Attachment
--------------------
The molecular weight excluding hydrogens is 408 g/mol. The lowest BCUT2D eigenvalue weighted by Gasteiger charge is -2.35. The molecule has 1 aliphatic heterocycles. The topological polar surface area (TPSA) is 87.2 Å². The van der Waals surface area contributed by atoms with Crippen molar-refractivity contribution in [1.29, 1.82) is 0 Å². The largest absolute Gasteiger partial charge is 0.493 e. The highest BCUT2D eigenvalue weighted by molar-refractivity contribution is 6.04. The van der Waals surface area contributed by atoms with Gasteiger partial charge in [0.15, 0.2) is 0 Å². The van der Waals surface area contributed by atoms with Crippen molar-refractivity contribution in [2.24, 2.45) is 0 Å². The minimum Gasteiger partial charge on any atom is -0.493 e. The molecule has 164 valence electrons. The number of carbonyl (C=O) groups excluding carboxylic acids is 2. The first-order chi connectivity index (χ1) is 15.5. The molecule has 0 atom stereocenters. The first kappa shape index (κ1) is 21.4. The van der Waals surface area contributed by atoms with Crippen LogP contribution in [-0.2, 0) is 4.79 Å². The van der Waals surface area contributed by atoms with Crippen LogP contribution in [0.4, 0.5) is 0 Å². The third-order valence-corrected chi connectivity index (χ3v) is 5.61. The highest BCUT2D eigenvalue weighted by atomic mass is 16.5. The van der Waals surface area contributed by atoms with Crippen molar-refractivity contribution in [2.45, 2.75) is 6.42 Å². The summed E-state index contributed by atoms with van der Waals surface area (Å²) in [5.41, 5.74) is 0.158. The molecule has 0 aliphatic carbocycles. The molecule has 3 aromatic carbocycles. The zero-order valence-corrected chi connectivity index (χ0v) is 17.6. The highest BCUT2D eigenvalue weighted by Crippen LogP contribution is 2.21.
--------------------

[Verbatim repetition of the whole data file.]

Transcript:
The molecular weight excluding hydrogens is 408 g/mol. The lowest BCUT2D eigenvalue weighted by Gasteiger charge is -2.35. The molecule has 1 aliphatic heterocycles. The topological polar surface area (TPSA) is 87.2 Å². The van der Waals surface area contributed by atoms with Crippen molar-refractivity contribution in [1.29, 1.82) is 0 Å². The largest absolute Gasteiger partial charge is 0.493 e. The highest BCUT2D eigenvalue weighted by molar-refractivity contribution is 6.04. The van der Waals surface area contributed by atoms with Gasteiger partial charge in [0.15, 0.2) is 0 Å². The van der Waals surface area contributed by atoms with Crippen molar-refractivity contribution in [2.24, 2.45) is 0 Å². The minimum Gasteiger partial charge on any atom is -0.493 e. The molecule has 164 valence electrons. The number of carbonyl (C=O) groups excluding carboxylic acids is 2. The first-order chi connectivity index (χ1) is 15.5. The molecule has 0 atom stereocenters. The first kappa shape index (κ1) is 21.4. The van der Waals surface area contributed by atoms with Crippen LogP contribution in [-0.2, 0) is 4.79 Å². The van der Waals surface area contributed by atoms with Crippen LogP contribution in [0.4, 0.5) is 0 Å². The third-order valence-corrected chi connectivity index (χ3v) is 5.61. The highest BCUT2D eigenvalue weighted by atomic mass is 16.5. The van der Waals surface area contributed by atoms with Crippen molar-refractivity contribution in [2.45, 2.75) is 6.42 Å². The summed E-state index contributed by atoms with van der Waals surface area (Å²) in [5.41, 5.74) is 0.158. The molecule has 0 aliphatic carbocycles. The molecule has 3 aromatic carbocycles. The zero-order valence-corrected chi connectivity index (χ0v) is 17.6. The highest BCUT2D eigenvalue weighted by Crippen LogP contribution is 2.21.